Plains The Plains consists of two smaller areas, the high plains (short-grass prairie) to the west of the hundredth meridian where mobile people hunted, and the prairie-plains (tall-grass prairie) to the east where people lived as horticulturalists and hunters. Though many associate the High Plains culture with that of North American Indians generally, High Plains culture is unique in most respects in North America. What we have come to know as High Plains culture did not exist until recent times, because few people could manage to live on the high plains: the region is dry, inhospitable to agriculture without a steel plow, and the prolific denizen of the plains, the bison, was very difficult to find and kill reliably. But the European introduction of the horse allowed people to find and kill sufficient quantities of bison so that entire societies could live by hunting alone on the high plains, encouraging people from all surrounding culture areas to live there, developing within two hundred years what we know as Plains culture. Due to Euro-American hunger for land, this culture disappeared even more quickly. The High Plains Indian culture represents an almost unique case in human history of people leaving farming to become hunters. Because of the extreme mobility of high plains life in which individuals and families moved from one band to another, lineal groups were rare.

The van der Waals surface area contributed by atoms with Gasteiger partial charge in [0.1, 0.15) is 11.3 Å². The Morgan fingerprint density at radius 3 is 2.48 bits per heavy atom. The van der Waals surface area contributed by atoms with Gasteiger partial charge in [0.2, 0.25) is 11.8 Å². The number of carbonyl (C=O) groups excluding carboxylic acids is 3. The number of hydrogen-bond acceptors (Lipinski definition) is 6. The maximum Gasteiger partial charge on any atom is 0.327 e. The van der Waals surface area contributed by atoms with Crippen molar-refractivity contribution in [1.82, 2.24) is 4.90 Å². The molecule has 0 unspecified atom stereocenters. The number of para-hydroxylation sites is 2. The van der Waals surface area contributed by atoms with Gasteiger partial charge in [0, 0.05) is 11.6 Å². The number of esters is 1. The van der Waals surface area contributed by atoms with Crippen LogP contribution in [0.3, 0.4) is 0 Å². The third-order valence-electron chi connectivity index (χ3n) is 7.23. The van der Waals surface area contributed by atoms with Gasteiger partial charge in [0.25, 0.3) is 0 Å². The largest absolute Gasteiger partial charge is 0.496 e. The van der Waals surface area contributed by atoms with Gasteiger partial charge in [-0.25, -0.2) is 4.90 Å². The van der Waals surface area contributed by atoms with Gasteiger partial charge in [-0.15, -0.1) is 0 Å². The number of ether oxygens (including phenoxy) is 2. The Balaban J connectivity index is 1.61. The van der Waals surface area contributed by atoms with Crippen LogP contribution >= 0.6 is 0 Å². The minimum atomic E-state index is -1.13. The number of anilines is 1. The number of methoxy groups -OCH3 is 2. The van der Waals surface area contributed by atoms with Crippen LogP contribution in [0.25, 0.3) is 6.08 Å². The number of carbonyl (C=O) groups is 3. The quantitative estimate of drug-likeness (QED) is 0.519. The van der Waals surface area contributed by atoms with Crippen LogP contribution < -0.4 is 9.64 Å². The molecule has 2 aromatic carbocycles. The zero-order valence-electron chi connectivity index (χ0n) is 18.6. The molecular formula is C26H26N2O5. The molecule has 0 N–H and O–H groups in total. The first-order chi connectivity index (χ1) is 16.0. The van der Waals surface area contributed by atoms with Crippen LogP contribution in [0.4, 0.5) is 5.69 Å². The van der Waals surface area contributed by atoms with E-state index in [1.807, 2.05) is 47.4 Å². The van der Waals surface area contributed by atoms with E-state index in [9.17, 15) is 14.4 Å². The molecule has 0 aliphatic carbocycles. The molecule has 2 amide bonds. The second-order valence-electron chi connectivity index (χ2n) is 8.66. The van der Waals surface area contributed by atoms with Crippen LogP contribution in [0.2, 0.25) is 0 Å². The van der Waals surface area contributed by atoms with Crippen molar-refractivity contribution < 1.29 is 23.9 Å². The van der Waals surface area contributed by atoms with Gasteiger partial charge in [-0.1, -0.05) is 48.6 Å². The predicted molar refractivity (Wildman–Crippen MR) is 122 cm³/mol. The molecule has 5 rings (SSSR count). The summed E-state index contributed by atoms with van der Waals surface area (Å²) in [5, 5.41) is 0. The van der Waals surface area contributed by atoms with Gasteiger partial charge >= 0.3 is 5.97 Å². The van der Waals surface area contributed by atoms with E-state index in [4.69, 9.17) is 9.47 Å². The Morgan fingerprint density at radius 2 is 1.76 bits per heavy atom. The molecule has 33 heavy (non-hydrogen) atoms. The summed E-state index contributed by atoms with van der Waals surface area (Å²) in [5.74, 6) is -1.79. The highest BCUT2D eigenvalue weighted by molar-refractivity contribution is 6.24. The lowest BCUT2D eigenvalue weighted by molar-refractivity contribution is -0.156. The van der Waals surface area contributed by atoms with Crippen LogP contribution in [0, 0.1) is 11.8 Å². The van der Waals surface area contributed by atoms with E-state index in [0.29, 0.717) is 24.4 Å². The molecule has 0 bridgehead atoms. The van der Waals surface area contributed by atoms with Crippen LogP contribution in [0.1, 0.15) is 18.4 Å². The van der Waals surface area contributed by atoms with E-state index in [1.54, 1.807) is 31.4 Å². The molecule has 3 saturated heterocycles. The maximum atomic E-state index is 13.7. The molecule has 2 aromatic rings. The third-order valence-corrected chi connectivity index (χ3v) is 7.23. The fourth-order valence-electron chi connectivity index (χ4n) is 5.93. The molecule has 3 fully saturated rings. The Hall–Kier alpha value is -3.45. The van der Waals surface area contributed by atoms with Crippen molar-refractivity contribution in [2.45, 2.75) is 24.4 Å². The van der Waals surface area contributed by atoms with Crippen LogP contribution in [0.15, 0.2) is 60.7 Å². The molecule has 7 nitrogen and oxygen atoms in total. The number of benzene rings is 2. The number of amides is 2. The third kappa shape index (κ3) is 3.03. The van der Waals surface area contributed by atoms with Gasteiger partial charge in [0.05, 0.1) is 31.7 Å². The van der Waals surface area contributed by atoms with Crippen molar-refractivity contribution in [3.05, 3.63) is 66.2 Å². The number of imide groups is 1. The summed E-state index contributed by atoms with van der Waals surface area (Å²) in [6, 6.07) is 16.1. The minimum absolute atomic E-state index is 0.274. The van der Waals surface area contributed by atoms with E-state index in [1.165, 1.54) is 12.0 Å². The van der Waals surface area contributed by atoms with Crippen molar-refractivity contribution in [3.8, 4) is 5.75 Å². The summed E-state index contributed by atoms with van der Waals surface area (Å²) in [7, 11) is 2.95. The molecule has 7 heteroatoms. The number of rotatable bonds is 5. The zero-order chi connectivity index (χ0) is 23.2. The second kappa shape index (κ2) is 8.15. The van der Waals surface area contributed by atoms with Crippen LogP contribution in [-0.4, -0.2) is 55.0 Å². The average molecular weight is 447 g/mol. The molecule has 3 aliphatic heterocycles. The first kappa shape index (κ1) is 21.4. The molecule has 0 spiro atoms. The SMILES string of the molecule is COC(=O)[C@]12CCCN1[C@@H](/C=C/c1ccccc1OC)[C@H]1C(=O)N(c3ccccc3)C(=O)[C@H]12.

Plateau From southeastern British Columbia and eastern Washington and Oregon, east to Montana, were people who, like the peoples of the Northwest Coast, subsisted primarily on salmon. However, the fish sometimes did not migrate in large numbers so far inland, and thus the people of the plateau region had to depend upon other foods, particularly various roots such as the camas bulb. Therefore, semipermanent villages were usually located at prime fishing spots, but the populations of those villages tended to be fluid as resources determined. Some groups took to raiding Plains peoples after the horse came, and combined into confederacies to repel Plains raiders. Kinship structure is bilateral, sometimes with emphasis on the patriline, and the kindred was important.